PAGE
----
The Energy of Dogwood: The Tree of Life, Christ and Hermetic Consciousness

Posted by Candice Covington on


  • Symbolism: Magician, Herm (rules the boundaries between one state of consciousness and another), Empathy, Kindness.
  • Divine Associations: Tree of Life, Christ Consciousness, Hermetic Consciousness
  • Astrological Association: Mercury

"At the time of the Crucifixion the dogwood had been the size of the oak and other forest trees. So firm and strong was the tree that it was chosen as the timber for the cross. To be used thus for such a cruel purpose greatly distressed the tree, and Jesus, nailed upon it, sensed this, and, in His gentle pity for all sorrow and suffering, said to it: “Because of your regret and pity for my suffering, never again shall the dogwood tree grow large enough to be used as a cross. Henceforth it shall be slender and bent and twisted and its blossoms shall be in the form of a cross—two long and two short petals. And in the center of each petal there will be nail prints, brown with rust and stained with red, and in the center of the flower will be a crown of thorns, and all who see it will remember." i

Dogwood flower essence  

The dogwood tree speaks of sacrifice of self for an ideal larger than self, and communication to other realms within and without. This can be looked at through the archetypal energies of many Gods or individuals who have hung themselves on the Tree of Life to experience a form change. Mystics of Jesus' time believed that Christ was a way to describe union with God, or consciousness, within the man Jesus. Many Christian theologians have spoken of Christ Consciousness as the awareness of true essence. Christ also hung on a metaphorical tree of life, the cross, descended into the land of the dead to return to the land of the living and then to move beyond our reality, into the realm of God.

The Sun Dance is a ceremony practiced by a number of Native American tribes. This ceremony was one of the most important rituals practiced by the North American Plains Indians. Each tribe has its own distinct rituals and methods of performing the dance, but many of the ceremonies have features in common, including dancing, singing, praying, drumming, the experience of visions, piercing of the chest or back then tethered to pole (trunk of a cottonwood tree) . Frederick Schwatka  wrote about a Sioux Sun Dance he witnessed in the late 1800s:

"Each one of the young men presented himself to a medicine-man, who took between his thumb and forefinger a fold of the loose skin of the breast—and then ran a very narrow-bladed or sharp knife through the skin—a stronger skewer of bone, about the size of a carpenter's pencil was inserted. This was tied to a long skin rope fastened, at its other extremity, to the top of the sun-pole (cotton wood tree) in the center of the arena. The whole object of the devotee is to break loose from these fetters. To liberate himself he must tear the skewers through the skin, a horrible task that even with the most resolute may require many hours of torture.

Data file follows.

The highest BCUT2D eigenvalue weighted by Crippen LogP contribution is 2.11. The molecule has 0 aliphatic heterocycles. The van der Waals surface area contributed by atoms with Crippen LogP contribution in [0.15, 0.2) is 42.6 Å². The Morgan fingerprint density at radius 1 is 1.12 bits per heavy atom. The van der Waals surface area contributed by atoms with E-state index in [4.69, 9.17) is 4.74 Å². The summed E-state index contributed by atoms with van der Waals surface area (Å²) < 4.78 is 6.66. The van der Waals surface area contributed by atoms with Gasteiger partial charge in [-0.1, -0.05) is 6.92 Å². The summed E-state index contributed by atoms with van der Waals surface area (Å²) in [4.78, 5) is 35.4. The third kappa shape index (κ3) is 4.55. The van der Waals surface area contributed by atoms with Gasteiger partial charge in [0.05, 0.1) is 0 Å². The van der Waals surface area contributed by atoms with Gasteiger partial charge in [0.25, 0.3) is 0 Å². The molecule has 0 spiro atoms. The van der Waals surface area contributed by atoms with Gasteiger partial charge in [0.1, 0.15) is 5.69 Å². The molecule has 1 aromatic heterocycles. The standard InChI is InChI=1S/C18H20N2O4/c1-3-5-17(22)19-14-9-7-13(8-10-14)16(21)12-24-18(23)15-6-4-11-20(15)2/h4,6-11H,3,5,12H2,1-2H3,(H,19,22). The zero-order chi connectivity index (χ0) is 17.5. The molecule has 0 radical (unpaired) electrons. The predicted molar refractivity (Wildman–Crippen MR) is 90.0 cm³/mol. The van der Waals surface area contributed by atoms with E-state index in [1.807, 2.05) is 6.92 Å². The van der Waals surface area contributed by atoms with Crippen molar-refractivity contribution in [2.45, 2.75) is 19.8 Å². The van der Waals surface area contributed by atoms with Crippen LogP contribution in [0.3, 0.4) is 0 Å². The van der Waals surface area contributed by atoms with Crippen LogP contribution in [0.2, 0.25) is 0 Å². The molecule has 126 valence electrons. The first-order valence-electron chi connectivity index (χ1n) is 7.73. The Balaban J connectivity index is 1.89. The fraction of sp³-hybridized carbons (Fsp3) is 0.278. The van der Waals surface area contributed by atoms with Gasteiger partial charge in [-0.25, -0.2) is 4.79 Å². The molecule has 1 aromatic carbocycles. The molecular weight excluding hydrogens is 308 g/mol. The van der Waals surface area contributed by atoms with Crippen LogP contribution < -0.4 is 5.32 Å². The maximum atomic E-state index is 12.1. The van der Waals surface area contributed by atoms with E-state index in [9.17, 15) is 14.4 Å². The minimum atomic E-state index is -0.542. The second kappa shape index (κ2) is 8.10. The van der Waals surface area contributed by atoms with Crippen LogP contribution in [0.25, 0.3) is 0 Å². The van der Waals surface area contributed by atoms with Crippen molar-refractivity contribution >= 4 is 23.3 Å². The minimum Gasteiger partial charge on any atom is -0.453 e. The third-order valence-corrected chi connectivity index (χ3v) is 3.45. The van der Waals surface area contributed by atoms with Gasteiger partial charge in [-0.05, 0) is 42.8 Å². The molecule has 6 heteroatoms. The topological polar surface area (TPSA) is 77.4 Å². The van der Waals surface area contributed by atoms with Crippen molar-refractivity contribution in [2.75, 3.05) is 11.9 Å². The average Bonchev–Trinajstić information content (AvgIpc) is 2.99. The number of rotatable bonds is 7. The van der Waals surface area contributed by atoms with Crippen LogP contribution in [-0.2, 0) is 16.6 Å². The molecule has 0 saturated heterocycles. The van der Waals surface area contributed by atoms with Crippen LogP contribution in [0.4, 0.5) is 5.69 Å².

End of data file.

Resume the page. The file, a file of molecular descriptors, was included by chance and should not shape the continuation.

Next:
In fact, the object of being pierced is to sacrifice one's self to the Great Spirit, and to pray while connected to the Tree of Life, a direct connection to the Great Spirit. Breaking from the piercing is done in one moment, as the man runs backwards from the tree at a time specified by the leader of the dance."  

Odin, who played a hermetic role in Pagan worship, used the Tree of Life to travel between realms and received his wisdom from Yggdrasil (a giant ash tree), where he hung upside-down for nine nights in order to obtain the magical Rune Alphabet. Johnson speaks to the mercurial energy of Odin when he says:

[W]hen considering Odin’s travels, it is that he can travel up and down the great tree at the center of the world, the axis of the world. Traveling up the tree leads him to the land of the gods; traveling down the tree leads him to the land of the dead. Like Greek Hermes, he mediates between the worlds. He is the energy that travels between realities, and he is the borderless reality in between. Mercury is what some cultures might refer to as a shape-shifter, one who has access to all worlds simultaneously just as he belongs to none. James Hillman writes: For Hermetic consciousness, there is no upperworld versus underworld problem. Hermes inhabits the borderlines; his herms are erected there, and makes possible an easy commerce between the familiar and the alien. iii

This flower essence addresses beauty and grace in physical movement, and the Mercurial energy of quicksilver. Quicksilver offers fluidity of movement, in all aspects of being. Also joyous, childlike behavior. Mercury is well known for being the most youthful/childlike Olympian God, to the point of being a trickster. This flower also addresses the split of one realm from the other; appreciation of beauty within and without; patterns of imbalance concerning physical and etheric harmony; and more.

Dogwood also eases the difficulty and fear around sacrificing one’s present state of being, which will eventually lead to a greater gain. It aids in bringing dream information from the subconscious to the conscious for examination and understanding; sunflower, being associated with Apollo and consciousness, blended with dogwood, which is ruled by Mercurial energies, loosening the membrane of planes, makes a beautiful bridge to have all aspects of self work together. 


i “Legend of the Dogwood”

iii Guttman, Johnson, p. 108

Legend of the Dogwood.” Great Books Online. 18 Aug 2008. <>.

Guttman, Ariel & Johnson, Kenneth. Mythic Astrology Applied: Personal Healing Through the Planets. St. Paul, MN: Llewellyn Publications, 2004





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